“The PTC helps correct flaws in the U.S. electricity market that does not value wind’s benefits for protecting the environment and consumers,” said Michael Goggin, AWEA Research Director. “Wind energy creates billions of dollars in economic value by drastically reducing pollution that harms public health and the environment, but wind developers do not get paid for that, even though consumers otherwise bear those costs.

“Stably-priced wind energy also protects consumers from price spikes for fuel, but that is not accounted for in the highly regulated electricity market because other energy sources get to pass their fuel price increases directly on to consumers,” Goggin said. “Policies like the PTC correct for those market failures to reach a more efficient market outcome.”

Over three-quarters of attendees at AWEA’s annual Wind Energy Finance & Investment Seminar are C-suite-level executives, presidents, vice presidents, or directors at their organizations.

Keynote speaker Austan Goolsbee told the group that while a carbon price may not pass Congress soon, investors thinking long-term are already adjusting their behavior. Goolsbee, recently chairman of the White House Council of Economic Advisers, is economics professor at the University of Chicago’s Booth School of Business.

Presenting the 3Q results was AWEA’s Manager of Industry Data & Analysis Emily Williams, who said 419 megawatts (MW) came online in the third quarter, for a total of 1,254 megawatts so far this year.

Much more is currently under construction: some 13,600 MW across 105 projects (of which 7,600 is in Texas, with the completion of more transmission lines there). Typically 60-70 percent of annual installations are completed in the fourth quarter, and the under-construction figure foreshadows a strong year in 2015, when the majority of the projects started under the last extension of the Production Tax Credit are expected to finish construction. An additional 3,700 MW of projects are “under development” with offtake agreements, but have not started construction.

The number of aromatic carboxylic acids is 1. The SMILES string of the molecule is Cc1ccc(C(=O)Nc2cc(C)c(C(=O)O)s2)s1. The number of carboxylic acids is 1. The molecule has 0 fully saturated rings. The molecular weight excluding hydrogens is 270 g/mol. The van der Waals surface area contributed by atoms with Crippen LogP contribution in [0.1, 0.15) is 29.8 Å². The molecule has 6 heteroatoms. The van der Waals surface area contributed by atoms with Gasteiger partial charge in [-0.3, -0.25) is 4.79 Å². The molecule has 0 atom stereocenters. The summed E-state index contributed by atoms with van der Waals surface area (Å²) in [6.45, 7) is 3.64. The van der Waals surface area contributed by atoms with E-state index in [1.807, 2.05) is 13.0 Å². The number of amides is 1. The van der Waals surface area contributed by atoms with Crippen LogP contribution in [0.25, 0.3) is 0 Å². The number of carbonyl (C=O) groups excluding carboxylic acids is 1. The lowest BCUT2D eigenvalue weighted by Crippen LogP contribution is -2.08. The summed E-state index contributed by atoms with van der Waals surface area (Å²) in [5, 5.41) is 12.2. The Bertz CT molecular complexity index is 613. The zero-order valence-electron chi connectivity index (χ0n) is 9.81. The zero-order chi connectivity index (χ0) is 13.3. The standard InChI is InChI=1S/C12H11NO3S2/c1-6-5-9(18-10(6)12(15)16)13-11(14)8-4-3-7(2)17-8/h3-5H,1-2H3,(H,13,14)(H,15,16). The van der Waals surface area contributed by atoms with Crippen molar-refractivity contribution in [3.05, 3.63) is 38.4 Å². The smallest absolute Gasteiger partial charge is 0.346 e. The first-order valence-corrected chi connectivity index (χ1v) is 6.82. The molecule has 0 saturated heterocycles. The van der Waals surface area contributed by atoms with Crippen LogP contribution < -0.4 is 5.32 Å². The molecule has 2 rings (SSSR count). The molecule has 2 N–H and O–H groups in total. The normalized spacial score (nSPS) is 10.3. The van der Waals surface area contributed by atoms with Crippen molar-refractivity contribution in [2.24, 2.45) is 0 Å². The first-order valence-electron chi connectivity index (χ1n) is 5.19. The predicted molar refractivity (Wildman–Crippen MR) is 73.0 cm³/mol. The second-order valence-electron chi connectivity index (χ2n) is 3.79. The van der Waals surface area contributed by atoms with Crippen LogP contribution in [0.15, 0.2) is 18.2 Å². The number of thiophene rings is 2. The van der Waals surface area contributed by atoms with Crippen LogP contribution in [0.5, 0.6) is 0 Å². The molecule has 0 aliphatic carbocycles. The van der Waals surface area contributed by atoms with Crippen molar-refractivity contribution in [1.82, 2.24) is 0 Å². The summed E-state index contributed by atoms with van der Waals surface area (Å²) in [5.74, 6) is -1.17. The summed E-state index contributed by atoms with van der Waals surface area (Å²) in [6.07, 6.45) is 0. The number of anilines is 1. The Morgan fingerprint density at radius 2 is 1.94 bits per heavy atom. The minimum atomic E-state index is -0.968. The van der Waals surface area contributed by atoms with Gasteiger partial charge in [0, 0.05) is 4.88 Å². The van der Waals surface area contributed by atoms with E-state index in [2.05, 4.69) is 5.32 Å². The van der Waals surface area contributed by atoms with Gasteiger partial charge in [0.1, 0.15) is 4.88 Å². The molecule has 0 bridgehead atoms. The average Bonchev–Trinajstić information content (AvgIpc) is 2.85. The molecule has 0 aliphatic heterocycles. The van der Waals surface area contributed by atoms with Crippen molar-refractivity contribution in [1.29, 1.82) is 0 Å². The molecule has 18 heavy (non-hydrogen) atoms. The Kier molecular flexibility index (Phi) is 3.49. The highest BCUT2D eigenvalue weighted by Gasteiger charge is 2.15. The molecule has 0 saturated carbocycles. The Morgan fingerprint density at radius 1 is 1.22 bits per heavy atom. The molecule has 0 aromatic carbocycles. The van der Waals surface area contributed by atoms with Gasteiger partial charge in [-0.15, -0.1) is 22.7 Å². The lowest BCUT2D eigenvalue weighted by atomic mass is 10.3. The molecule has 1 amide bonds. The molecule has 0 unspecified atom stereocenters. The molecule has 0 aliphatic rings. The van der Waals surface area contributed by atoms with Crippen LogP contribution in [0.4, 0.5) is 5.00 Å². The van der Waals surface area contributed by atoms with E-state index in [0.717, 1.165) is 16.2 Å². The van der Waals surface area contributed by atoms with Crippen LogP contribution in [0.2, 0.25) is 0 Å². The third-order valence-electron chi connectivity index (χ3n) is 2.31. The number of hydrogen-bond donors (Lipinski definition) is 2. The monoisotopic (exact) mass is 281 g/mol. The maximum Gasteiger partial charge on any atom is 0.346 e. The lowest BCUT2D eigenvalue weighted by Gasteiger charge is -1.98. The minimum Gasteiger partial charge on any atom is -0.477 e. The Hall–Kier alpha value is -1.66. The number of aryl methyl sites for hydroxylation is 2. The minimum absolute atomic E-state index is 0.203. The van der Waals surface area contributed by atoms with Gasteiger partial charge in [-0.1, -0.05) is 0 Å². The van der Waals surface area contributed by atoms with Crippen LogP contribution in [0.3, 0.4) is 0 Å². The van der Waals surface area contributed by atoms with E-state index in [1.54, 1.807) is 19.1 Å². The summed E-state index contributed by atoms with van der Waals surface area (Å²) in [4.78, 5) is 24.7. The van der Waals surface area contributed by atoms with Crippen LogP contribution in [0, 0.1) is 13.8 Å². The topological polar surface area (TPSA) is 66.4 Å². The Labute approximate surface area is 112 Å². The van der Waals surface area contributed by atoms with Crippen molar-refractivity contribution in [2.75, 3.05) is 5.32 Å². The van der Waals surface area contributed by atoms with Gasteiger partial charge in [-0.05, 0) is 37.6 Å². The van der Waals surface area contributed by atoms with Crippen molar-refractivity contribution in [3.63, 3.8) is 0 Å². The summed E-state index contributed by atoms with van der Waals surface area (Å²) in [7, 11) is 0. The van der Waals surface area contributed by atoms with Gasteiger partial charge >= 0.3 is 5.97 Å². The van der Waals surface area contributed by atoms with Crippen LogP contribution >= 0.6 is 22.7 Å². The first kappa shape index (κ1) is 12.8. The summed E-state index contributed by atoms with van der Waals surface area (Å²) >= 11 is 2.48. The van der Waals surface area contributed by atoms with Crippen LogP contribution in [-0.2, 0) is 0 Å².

America as of Sept. 30 had 46,400 wind turbines operating, with a total generating capacity of 62,300 MW.

Company executives at the Finance & Investment Seminar are speaking on federal and state policies critical to reaching the goal of wind energy supplying 20 percent of America’s electricity by 2030, or roughly four times what wind energy supplies today. Other topics include:

  • Breakthroughs in building transmission lines to open up America’s world-class wind resources to development.
  • New records in wind plant productivity due to continued technological progress
  • Mergers and acquisitions and the increasing use of investment vehicles known as “yieldcos”
  • A closing panel called “Inside the C-Suite,” with CEOs from Broadwind Energy, EDP Renewables, Pattern Energy, Deepwater Wind, and Vestas from 10:45 to 11:45 am on Tuesday.

The entire event is on the record and open to coverage by accredited journalists. The full schedule is available here. Lead sponsors are DNV GL, GE Power & Water, and Siemens. Also sponsoring are Akin Gump, Morrison Foerster, Rabobank, Clean Line Energy Partners, and Invenergy.